Supportive relationships between spouses became the rare exception rather than the norm, evidenced clearly throughout the rest of Genesis—Sarah, Rachel, Leah, Tamar, and so forth. The Proverbs 31 wife reflects back to the first woman created in perfection, and also reflects forward to the wife of Ephesians 5 who, redeemed by Christ, is equipped to reclaim the image of God in her relationship with her husband.
In Paul's beautiful discourse on the gospel in Ephesians, he tells first of God's plan before time began to redeem back all that was lost in the fall of man (Eph. 1 and 2). We see that, in Christ, we are now equipped to be "imitators of God" (Eph. 5:1), once again living as the image bearers of God that he created us to be. In that context, Paul paints a picture at the end of Ephesians 5 of what marriage looks like between husbands and wives who are IN Christ and IMAGE BEARERS of God. Both are tasked with gospel love for the other.
Though the husband is called on to give a special example and manifestation of this love, make no mistake that both the husband and the wife are commanded to love. Similarly with submission. Ephesians 5 tasks everyone in the Body of Christ with submission—submit therefore to one another out of reverence for Christ. Just as the husband is called to give a specific example of love, the wife is called to give a specific example of submission. This is all in the context of what it looks like to be IN CHRIST and IMITATORS OF GOD in marriage.
Proverbs 31 gives us a similar picture of the kind of love and support that a woman who is in Christ and an image bearer of God can provide in her home. She is a precious gift to her husband, valued far above earthly riches.
Some translations refer to this woman as the virtuous or capable woman rather than the virtuous or capable wife. The Hebrew word can mean either, but wife seems the better translation in context. Otherwise, the chapter makes it seem that the pathway to virtue for a woman is singularly through a husband and children. But Scripture is the best commentary on itself. And it gives us the story of Ruth among others to clarify this false notion.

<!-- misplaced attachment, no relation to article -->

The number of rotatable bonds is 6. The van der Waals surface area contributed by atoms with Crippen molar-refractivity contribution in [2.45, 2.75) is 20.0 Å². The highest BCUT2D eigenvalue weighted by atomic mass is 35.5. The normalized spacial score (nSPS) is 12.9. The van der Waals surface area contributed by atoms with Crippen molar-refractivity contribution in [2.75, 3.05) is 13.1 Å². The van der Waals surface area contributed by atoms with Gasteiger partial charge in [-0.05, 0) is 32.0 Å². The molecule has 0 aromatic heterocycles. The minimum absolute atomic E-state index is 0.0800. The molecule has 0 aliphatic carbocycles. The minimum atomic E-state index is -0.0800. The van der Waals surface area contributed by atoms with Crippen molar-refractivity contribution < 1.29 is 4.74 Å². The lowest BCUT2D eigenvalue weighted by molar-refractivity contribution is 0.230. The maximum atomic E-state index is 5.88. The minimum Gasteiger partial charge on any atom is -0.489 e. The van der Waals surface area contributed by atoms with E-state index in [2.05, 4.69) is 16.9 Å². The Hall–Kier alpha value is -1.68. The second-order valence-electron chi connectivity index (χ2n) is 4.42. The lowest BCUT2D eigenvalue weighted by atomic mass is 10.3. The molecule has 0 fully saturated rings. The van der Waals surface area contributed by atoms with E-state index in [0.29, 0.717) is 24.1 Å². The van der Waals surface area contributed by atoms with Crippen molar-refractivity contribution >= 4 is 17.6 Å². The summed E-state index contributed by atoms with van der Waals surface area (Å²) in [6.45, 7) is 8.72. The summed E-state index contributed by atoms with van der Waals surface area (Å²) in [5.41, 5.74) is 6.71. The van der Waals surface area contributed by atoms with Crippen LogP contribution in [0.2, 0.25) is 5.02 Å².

Ruth's virtue and capable nature are most clearly evident as a single widow with no children. Well before Boaz came into the picture, Ruth is everything in character that God has called her to be. Rather than serving as a taunting, unattainable goal to single women who love and serve Christ, receive the virtuous wife of Proverbs 31 as a model to those who are in marriages tainted by the fall who long for a practical vision of what is possible in their marriage and home through Christ.
The author of this proverb paints a picture of a woman who is FOR her husband. She does him good, not evil, all his days. She is also FOR her family. She is aware of their needs and is diligent to support, protect, and encourage them. The great summary statement of the entire section is found in verse 30, "a woman who fears the Lord will be praised." Her horizontal relationship with her husband and family is based on her vertical relationship with God. She remains in close relationship with her God, for without him, she can do nothing (John 15:5). That is what equips her to be virtuous.
Adapted from Wendy Alsup's blog, theologyforwomen.org. Wendy has authored three books including By His Wounds You are Healed: How the Message of Ephesians Transforms a Woman's Identity. She is also a wife, mom and college math teacher who loves ministering to women.
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